Where Are We From?

Where Did We Come From?

This question has two answers. The first is historical, where did our religion come from? The second is pre-historical, where did humanity come from? In theological terms, this is Cosmology. Of course we should begin at the beginning, the Big Bang, the Creative moment, and go on from there, but let us start with our religion first.


But where did we really come from?

 

COSMOLOGY or OUR MYTH

 

Every human group has a story of its origins, an origin myth. Some people take the stories as fact. Some hear them as metaphors for that great creative force from which the universe came. So some say we came out of the Goddess’s great womb. Some say a Supreme Being made us out of mud and breathed life into us. There are as many names for the Creator as there are human groups. The ancient Vedas say we came from the void, from nothingness, and Brahman breathed and we were brought into being. In our faith, we welcome your story, your understanding of our origins.

 

Here is an origin story, and an invitation.

Once upon a time, there was nothing,
no thing,
dwelling in absolute cold, absolute darkness, absolute quiet.
Some might say it was absolutely peaceful.
Others could only imagine emptiness, loneliness,
and the essence of potential,
possibility unrealized.

 

Then something cosmic happened.

 

Out of Nothingness came our universe—
first the energy, pent up for that timeless, eternal moment
then the coalescence of energy—
gasses, molecules, photons, quarks everywhere all heading toward their future,
all hurtling toward consciousness.
Galaxies of suns spun off like fireworks.
Suns exploded and planets were born.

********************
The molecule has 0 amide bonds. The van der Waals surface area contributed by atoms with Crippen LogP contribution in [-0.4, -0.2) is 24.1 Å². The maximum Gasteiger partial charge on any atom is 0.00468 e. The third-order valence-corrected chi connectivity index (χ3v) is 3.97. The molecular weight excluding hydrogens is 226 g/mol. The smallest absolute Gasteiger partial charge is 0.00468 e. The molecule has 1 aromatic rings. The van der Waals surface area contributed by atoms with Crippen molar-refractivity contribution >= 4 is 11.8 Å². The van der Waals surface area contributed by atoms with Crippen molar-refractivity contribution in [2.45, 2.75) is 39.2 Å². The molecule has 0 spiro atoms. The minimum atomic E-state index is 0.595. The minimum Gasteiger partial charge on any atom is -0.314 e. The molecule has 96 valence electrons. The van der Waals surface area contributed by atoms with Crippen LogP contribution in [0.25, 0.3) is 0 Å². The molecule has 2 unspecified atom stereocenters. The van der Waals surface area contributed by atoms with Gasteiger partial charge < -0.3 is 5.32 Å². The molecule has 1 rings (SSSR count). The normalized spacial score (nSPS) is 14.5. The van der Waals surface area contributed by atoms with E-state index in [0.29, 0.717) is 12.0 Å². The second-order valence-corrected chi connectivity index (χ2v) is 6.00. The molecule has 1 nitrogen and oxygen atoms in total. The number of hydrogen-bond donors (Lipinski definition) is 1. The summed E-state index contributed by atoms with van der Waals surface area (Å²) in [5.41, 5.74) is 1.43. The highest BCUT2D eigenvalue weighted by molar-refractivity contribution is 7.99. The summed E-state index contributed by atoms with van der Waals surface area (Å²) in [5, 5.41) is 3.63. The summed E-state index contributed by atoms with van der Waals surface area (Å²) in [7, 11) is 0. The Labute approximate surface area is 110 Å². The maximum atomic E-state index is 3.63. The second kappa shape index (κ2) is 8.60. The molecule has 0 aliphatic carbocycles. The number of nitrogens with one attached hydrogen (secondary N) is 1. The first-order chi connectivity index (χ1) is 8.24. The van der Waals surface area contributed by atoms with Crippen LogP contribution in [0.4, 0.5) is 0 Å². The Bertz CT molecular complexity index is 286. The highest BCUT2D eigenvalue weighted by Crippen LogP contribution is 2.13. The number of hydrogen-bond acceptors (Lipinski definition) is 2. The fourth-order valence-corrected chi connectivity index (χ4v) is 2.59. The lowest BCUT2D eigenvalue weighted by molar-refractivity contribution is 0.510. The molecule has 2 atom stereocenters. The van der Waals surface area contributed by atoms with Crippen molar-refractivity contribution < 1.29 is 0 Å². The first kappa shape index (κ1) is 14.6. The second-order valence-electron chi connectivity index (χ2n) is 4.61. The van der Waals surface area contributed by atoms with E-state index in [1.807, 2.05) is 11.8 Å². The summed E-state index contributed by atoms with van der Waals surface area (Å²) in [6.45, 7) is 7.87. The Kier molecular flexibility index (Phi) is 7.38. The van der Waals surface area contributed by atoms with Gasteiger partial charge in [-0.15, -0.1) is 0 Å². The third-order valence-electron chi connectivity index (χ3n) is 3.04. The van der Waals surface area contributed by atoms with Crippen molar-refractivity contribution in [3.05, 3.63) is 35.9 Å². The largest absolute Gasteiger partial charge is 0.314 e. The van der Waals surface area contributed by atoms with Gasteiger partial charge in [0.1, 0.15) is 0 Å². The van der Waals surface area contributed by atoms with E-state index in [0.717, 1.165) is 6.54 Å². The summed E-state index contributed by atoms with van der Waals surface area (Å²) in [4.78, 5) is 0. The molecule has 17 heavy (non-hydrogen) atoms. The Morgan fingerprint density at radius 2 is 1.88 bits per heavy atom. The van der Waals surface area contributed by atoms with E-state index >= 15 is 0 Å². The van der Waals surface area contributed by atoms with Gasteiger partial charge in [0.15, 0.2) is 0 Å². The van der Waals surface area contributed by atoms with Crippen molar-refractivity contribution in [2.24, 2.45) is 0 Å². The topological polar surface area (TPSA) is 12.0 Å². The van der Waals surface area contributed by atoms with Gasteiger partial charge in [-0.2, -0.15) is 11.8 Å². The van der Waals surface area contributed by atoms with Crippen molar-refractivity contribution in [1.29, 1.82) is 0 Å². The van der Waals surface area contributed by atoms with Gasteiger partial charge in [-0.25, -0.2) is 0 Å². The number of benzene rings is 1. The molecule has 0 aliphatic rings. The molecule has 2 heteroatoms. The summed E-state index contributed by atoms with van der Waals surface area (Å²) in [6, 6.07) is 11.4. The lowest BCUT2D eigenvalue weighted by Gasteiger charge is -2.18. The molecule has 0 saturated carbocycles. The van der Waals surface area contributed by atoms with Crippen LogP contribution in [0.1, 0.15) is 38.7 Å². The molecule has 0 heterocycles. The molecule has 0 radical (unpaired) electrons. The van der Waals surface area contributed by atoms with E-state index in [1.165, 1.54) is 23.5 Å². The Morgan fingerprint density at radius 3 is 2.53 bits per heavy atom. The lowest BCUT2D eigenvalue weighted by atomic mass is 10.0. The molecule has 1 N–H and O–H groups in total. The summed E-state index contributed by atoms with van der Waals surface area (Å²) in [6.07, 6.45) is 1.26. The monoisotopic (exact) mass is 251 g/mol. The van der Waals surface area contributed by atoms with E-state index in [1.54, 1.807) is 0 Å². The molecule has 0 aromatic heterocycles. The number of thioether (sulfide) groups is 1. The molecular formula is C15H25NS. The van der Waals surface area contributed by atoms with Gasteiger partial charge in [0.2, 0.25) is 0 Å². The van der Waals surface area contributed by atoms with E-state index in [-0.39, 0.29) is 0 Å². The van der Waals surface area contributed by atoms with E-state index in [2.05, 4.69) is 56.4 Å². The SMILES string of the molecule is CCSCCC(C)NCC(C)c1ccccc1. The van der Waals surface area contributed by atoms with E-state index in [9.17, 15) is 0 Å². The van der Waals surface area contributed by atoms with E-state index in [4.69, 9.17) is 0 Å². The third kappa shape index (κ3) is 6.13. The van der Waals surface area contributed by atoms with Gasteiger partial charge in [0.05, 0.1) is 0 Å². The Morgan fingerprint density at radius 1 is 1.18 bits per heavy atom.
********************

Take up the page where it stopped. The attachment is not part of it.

Absolute heat met absolute cold.
Absolute darkness was filled with light.
And it was good.

 

Here on our planet time passed.
A moon came to court the earth, to dance around and around,
and wink at her paramour.
The clouds of vapor rained down upon the face of the earth.
The land was drenched and water covered the planet.
And it was good.

 

Mountains rumbled forth and stuck their craggy heads above the seas.
Lightning played across the waters and fused all manner of molecules together.
In time, out of that primordial soup came molecules that could replicate themselves.
And life came to dwell on the earth.
And it was good.

 

In succession, life swam, then crept, then flew.
Life mothered forth all manner of creatures,
fanciful, bizarre, adorable and fierce.
They chirped and roared and squeaked and rattled,
sang their songs of being to the universe.
"I am," they sang. "I am."
One law ruled this world. Survive.
Live long and prosper came the blessing. Multiply your kind.
And it was good.

 

Simple creatures evolved into more complex creatures,
And soon the creatures were talking to one another,
listening, plotting their survival, and celebrating their successes.
And all this drama of creation, of becoming, of becoming life, of life becoming aware of itself,
was good.
So sayeth the scriptures.
It was good.

 

Come, you who sit on the top of time, peering into the future with wondering eyes,
feast your eyes on your past, and be glad.
For a moment cease your desires, all the yearnings built into your creature bodies,
and be at peace for a moment.
Sing your song "I am"
And learn another song, "We are."

 

Let us learn to give thanks, to glorify this creative force from whence we came.
Let us open our eyes to the wonder of it all, and sing, together,
"It is good. It is good. It is good."

An Anthropological Perspective...

Charles Darwin was a Unitarian. He was a devoutly religious person and a disciplined scientist, yet his theory of the evolution of life was met with outrage by the religious community of his day. But so were the theories of Copernicus and Galileo. Religion, especially fundamentalist religion, has been at odds with science throughout our history. Our Unitarian Universalist faith does not find incompatibility between science and religion. Why? Because we consider the search for the truth to be a sacred enterprise, wherever it leads.